PROPERTY FROM A PRIVATE SWISS COLLECTION
Galerie du Lion d'Or, France
Acquired from the above by the grandmother of the present owner in the 1950s
Jacques Dupin & Ariane Lelong-Mainaud, Joan Miró, Catalogue raisonné. Paintings, Paris, 2001, vol. III, no. 659, illustrated p. 21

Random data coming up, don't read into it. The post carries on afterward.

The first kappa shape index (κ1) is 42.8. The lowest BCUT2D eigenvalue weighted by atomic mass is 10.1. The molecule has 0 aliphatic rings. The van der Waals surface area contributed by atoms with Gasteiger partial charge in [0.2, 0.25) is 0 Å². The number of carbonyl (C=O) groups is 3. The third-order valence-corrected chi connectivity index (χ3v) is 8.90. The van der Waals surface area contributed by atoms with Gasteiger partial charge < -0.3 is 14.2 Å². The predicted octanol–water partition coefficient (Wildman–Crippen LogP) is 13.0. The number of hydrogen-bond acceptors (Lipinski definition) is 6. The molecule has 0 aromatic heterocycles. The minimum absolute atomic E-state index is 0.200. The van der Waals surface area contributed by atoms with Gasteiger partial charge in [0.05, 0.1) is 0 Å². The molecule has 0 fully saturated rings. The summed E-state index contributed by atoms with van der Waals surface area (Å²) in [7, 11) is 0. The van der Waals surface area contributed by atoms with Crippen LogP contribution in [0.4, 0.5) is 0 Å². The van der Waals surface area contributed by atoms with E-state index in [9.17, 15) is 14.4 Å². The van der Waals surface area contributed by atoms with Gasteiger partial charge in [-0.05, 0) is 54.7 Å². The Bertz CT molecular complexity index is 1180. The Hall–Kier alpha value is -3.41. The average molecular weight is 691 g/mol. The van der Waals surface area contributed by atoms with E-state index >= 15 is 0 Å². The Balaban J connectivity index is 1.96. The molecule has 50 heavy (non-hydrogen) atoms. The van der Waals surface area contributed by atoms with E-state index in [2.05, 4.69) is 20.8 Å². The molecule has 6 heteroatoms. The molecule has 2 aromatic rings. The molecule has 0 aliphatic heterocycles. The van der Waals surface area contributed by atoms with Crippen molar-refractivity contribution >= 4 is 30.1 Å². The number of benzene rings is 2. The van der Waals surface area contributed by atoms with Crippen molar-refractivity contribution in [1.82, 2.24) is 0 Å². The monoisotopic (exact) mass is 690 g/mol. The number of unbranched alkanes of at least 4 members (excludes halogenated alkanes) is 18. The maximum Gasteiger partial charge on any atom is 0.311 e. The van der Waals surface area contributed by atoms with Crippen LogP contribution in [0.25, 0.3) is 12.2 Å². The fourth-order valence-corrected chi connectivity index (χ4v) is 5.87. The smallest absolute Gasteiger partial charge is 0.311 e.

Unlike Dalí and Magritte, who never abandoned figurative painting, the Surrealist ideology encouraged Miró to eliminate representation from his canvases. Coinciding with his own pictorial experiments, it encouraged him to abandon pictorial realism in favour of the imaginary. A technique of primary importance in the present composition is Miró’s expressive use of line. He uses whimsical and ambiguous forms that first appear abstract, only to gradually take form. The central figure of a woman is executed in a freely meandering line, her hollow, translucent shape set against a monochrome white background. In its powerful simplicity, Femme devant le soleil reveals a mastery of the void, exploring a very new sense of space. Verging between figuration and abstraction, Miró’s forms originate from the world of dreams and the unconscious, their other-worldly character emphasised by the void of the background.
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